ALTHOUGH all the signs were present for a strong market, the nerves got the better of most buyers and we saw a slightly easier market last week, mitigated to a degree by a weaker Australian dollar.
In local currency terms AWEX's Eastern Market Indicator closed 8c lower on 2008c as crossbreds, cardings and the few good style Merino fleece lines offset the fairly steep falls in average and poor top-making style Merino fleece wool. In US dollar terms the overall market indicator eased by 26c, and the Europeans sat in the middle with a 15c decline.
AWEX's Northern Market Indicator closed down 5c on 2058c. The 17 micron indicator closed on 2608c, 18 micron 2520c, 19 micron 2381c, 20 micron 2340c, 21 micron 2321c, and 28 micron 11697c.
Overall the wool market is treading water – albeit at near record prices, so it is very surprising to see 8.8 per cent of the clip being passed in at auction last week. Perhaps some growers or their brokers have some very positive insight for the future direction, or perhaps it is simply the greed factor kicking in. If the market does receive a shock or enough bad news on the economic front, those who decided not to take the money on offer last week may very well rue that decision in coming months.
Last week’s offering quality appeared to tail off somewhat with a plethora of drought affected wools across the country. Even in Fremantle the quality of the selection was down on previous weeks making it difficult for buyers to purchase enough wools of the correct specification to fill their pre-determined orders.
The current market situation is not one where buyers are able or comfortable to buy ‘on spec’. The bulk of the orders are already set, with careful consideration given to processing characteristics. Only when off-type wools are considerably cheaper will a buyer be able to put together a parcel and find a taker for this wool later in the week, hence the larger than usual discounts that are being employed.
Given the extraordinarily high prices for a container of wool in today’s market processors overseas are reluctant to take a punt on something different, and risk having a wooltop produced which, in turn is difficult to on-sell.
The Chinese ban on South African wool has now been officially implemented across the country, after the initial spasmodic approach.
However, the pressure on supply remains relentless and is likely to increase during the next month. The Chinese ban on South African wool has now been officially implemented across the country, after the initial spasmodic approach. Hopefully the visiting delegation from the Cape has been able to illustrate the containment of the outbreak and demonstrate the negligible risk wool, which has been shorn and packed for months actually poses. However, convincing a Chinese official to actually put his or her stamp on a piece of paper to overturn a ban such as this is a monumental task in itself and will take time, and one would expect government assistance.
So, while on the supply side of the equation pressure is strong and unrelenting at present, the demand factors are struggling and retail conditions are not exactly booming around the world. As the late Michael Lempriere was once quoted: "wool is only sold once a consumer has purchased a garment".
Supply side constraints will only hold the market for so long, eventually demand will win out. That is not to say that the market is about to plummet, but the negative factors are beginning to mount up, and simply maintaining the current levels is becoming more and more difficult with the passing of each week.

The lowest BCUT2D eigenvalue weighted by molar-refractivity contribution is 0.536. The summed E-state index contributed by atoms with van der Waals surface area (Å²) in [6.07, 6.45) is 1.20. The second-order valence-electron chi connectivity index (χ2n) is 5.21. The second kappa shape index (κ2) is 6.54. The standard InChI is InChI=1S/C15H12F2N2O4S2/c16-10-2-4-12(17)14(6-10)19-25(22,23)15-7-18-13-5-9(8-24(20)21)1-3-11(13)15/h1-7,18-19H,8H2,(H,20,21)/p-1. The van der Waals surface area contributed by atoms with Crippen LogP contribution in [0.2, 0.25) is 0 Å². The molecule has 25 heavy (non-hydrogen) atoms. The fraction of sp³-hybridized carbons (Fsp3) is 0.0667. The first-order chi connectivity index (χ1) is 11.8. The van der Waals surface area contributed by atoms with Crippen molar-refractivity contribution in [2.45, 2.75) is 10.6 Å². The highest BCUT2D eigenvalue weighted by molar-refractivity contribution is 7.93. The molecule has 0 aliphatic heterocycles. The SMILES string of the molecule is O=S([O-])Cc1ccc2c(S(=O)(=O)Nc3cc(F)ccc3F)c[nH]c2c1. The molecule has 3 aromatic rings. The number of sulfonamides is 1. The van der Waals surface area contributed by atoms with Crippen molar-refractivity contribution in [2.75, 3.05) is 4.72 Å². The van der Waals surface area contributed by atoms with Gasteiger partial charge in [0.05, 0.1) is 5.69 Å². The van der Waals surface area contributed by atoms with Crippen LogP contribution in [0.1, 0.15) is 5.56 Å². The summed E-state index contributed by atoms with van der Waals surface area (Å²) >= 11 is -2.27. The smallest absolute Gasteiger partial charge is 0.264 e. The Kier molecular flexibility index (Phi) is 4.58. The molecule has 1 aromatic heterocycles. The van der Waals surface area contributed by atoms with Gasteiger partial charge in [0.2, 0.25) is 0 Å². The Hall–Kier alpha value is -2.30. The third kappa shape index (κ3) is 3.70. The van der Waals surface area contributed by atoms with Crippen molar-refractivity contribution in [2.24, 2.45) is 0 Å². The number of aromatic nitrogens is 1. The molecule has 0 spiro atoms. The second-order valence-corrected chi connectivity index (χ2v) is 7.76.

March is in the midst of the processing season and orders would normally be flowing back along the chain as retailers call in orders for the 2019-20 selling season. However, central governments around the globe seem to be in a race to see can lower growth forecasts and interest rate outlooks with each other.
Not many have room to move anyway, but the European Central Bank joined the fray last week with a statement cutting its growth forecast from 1.7pc to 1.1pc, and shovelled a heap more cash into banks in an attempt to stave off recession. Brexit and the spending habits of the Italian government are both causing those in Brussels a few headaches at present.
America is bubbling along pretty well, but there is obviously some concern that maybe the Trump stimulus by way of tax cuts and short-term stimulus is not going to have a lasting effect. The jobs report released late last week was ‘underwhelming’ to say the least and has reinforced the Fed’s ‘no more interest rate hike’ policy, in what has become a dramatic turnaround in a short six month period.
The world is still watching and waiting eagerly for further signs of progress on the Sino-US trade negotiations and whilst the feeling remains positive, substantial achievements are needed to avoid the two largest global economies falling into disrepair. The Chinese economy, and nearly every one of the millions of businesses operating there are eagerly awaiting a positive outcome.
The consumers who are being sustained by these businesses are therefore watching and waiting until there is an outcome, hopefully favourably, so they can get on with their daily activities. This feeling in China of abeyance is evident in the processing chain once you look beyond the initial mill fodder activities.
All the early stage processors are looking around very seriously for extra orders, but virtually none are prepared to offer a significant discount to current market to entice customers into making a sale. Despite the hesitation of many, stock is not accumulating at any stage in the pipeline, so perhaps such concerns are overblown, however the market would be performing a heck of a lot better if the retail trade was feeling more confident. So, a nervous few weeks lie ahead waiting for the outcome of the trade discussions and of course some rain across parched Australia.
- Bruce McLeish is Elders northern wool manager.